Which car should I keep?

In 2001 I purchased a 99 Camry LE with 26,000 miles on it. Car was well maintained, in good condition with leather interior and sunroof. I drove it until 2007, put about 100,000 miles on it and continued with the maintenance recommendations at 30,000 mile intervals along with regular oil changes - never had any problems with the car.

In 2008 my 85 year old mom needed a decent car so I sold her the ?99 Camry and purchased a used 2001 V6 Camry LE with 52,000 miles on it. The documentation from the dealership indicated it passed the 100 point inspection. Haven?t had too many problems with it except the check engine light has come on a couple of times. First time I took it to the dealership they charged me $264 to fix a sticking valve in the evap vent system. Light came on again a few months later and the dealership wanted another several hundred dollars but it wasn?t clear there was anything wrong so I refused the repair. Came on again about a year later and I took it to another shop and they said there wasn?t anything wrong. This was well over a year ago and I haven?t had any problems.

I like the ?99 Camry better ? it gets much better gas mileage, is more fun to drive and is in great condition. I do a lot of city driving and I figure the ?99 would cost nearly $500 a year less in gasoline.

Question ? would it be crazy to sell the car with 80,000 miles and buy the one with 140,000 back from my mom? I would come out about $3,000 ahead but don?t want to be buying something that?s going to cost me several thousand dollars in the next year or two. I?m looking at another four years of driving before getting another car.

Any thoughts would be greatly appreciated!


I personally think you should let your mom stick to your old(her) car if she is happy with it. Its your mom.

When you drive a car with 140K miles on it, you should ALWAYS budget $1,000 per year in maintenance. You may not pay that much every year, but it’s not hard to spend $1,000 on a car in a year.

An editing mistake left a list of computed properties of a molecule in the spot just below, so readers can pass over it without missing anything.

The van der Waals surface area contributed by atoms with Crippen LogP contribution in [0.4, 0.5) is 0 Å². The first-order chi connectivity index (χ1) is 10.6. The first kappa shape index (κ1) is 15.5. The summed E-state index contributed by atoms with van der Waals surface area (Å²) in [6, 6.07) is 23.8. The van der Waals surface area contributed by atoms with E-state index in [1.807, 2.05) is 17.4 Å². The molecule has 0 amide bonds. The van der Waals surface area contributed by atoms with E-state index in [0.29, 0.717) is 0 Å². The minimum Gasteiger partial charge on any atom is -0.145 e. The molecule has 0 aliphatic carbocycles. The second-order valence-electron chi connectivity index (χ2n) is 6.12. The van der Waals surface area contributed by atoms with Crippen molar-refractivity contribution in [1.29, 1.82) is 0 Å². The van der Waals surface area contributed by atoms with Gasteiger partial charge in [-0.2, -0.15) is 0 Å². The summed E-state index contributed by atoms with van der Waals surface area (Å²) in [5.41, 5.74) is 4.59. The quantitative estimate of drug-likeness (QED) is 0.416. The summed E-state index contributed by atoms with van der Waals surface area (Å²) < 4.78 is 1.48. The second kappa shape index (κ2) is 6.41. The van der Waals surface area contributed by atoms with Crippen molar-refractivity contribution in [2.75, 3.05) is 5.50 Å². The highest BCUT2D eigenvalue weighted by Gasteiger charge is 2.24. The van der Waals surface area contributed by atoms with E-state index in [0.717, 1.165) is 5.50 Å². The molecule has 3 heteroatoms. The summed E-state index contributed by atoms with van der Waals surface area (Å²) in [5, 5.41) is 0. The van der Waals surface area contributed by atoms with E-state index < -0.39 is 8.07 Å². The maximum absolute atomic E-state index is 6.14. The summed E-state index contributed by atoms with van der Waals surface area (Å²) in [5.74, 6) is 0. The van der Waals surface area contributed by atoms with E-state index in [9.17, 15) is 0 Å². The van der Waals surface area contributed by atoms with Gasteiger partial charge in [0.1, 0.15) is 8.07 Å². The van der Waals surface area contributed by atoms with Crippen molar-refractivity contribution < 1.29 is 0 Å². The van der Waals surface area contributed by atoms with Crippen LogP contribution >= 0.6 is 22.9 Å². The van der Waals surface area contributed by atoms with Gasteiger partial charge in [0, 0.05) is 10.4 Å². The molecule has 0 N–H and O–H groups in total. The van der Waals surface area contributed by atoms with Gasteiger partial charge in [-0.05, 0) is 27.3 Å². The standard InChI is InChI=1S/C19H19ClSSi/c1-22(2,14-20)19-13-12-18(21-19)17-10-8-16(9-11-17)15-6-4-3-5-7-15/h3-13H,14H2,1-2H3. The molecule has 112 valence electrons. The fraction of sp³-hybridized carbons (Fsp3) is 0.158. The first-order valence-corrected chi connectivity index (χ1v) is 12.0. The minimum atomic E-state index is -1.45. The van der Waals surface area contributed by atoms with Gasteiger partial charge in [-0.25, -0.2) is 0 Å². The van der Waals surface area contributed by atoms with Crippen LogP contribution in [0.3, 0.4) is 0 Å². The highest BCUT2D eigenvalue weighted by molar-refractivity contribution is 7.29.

Does your mother want to sell the car? The only way this makes any sense at all is if mom either doesn’t want the car or doesn’t need it anymore. Otherwise you’re asking for trouble.

If both cars are operating properly the difference in fuel cost should be closer to $300. Assuming you drive mostly around town and put about 15,000 miles year on the car, and pay about $2.90 a gallon. If you drive fewer miles or pay less for gas then the difference will be even smaller. The mileage difference between the two cars is about 2 or 3 MPG.

If your check engine light is on, then there is a fault somewhere in the car. Addtionally some cars will go into open loop mode where the ECU stops taking readings from the O2 sensors and enriches the fuel mixture to avoid a pontentially dangerous exceesively lean condition. When the car goes into open loop mode, mileage will suffer, sometimes up to 25-30%. In most cases the car will appear to drive normally. If your Camary has defaulted to this mode it would explain the loss in fuel mileage, and you should find out what the problem is and have it fixed.

Either of these cars should go another 100k miles with reasonable care. The 4 cyl will most likely be cheaper to maintain. I would definitely keep the 4 cyl.

By the time you transfer deeds, get the cars registered, inspected (if your state requires) and change insurance you are going to eat up some of your potential savings and that’s not including your time in making all these transactions. I’m not at all sure this is worth the trouble.

Unless your mom wants to sell you the '99 Camry back badly enough that she’s brought it up (do not ask her…mom’s will sacrifice for their kids. She’ll probably give it back even of she doesn’t really want to), then leave her to her Camry.

Since it sounds like you got an EVAP system code, you might find the problem by having a “smoke test” done. A smoke test can sometimes find leaks that are otherwise impossible to find.

Thanks for all the replies - I should have made it clear that my mom is hanging up the keys for good. She’ll be 88 in a couple of months and doesn’t feel confident driving. We’re lucky she decided that on her own!

I’m reluctant to sell the 2001 if there is indeed a problem with it - or maybe I’ll just discount the price significantly (and inform the potential buyer of the history, of course). The '99 is more fun to drive (if a Camry can ever be considered fun) but I’ll take all these things into consideration.

You have answered your own question here. Your mom wont be driving any more, you like her car, buy it from her and she can use the money for the comforts of old age, such as a new dvd player and a subscription to netflicks. You sell the 01, after having it checked out and certified by a reputable independent garage, (not the dealer for goodness sake), and inform the buyer of the history. You should be able to arrive at a reasonable agreement, and everyone is happy.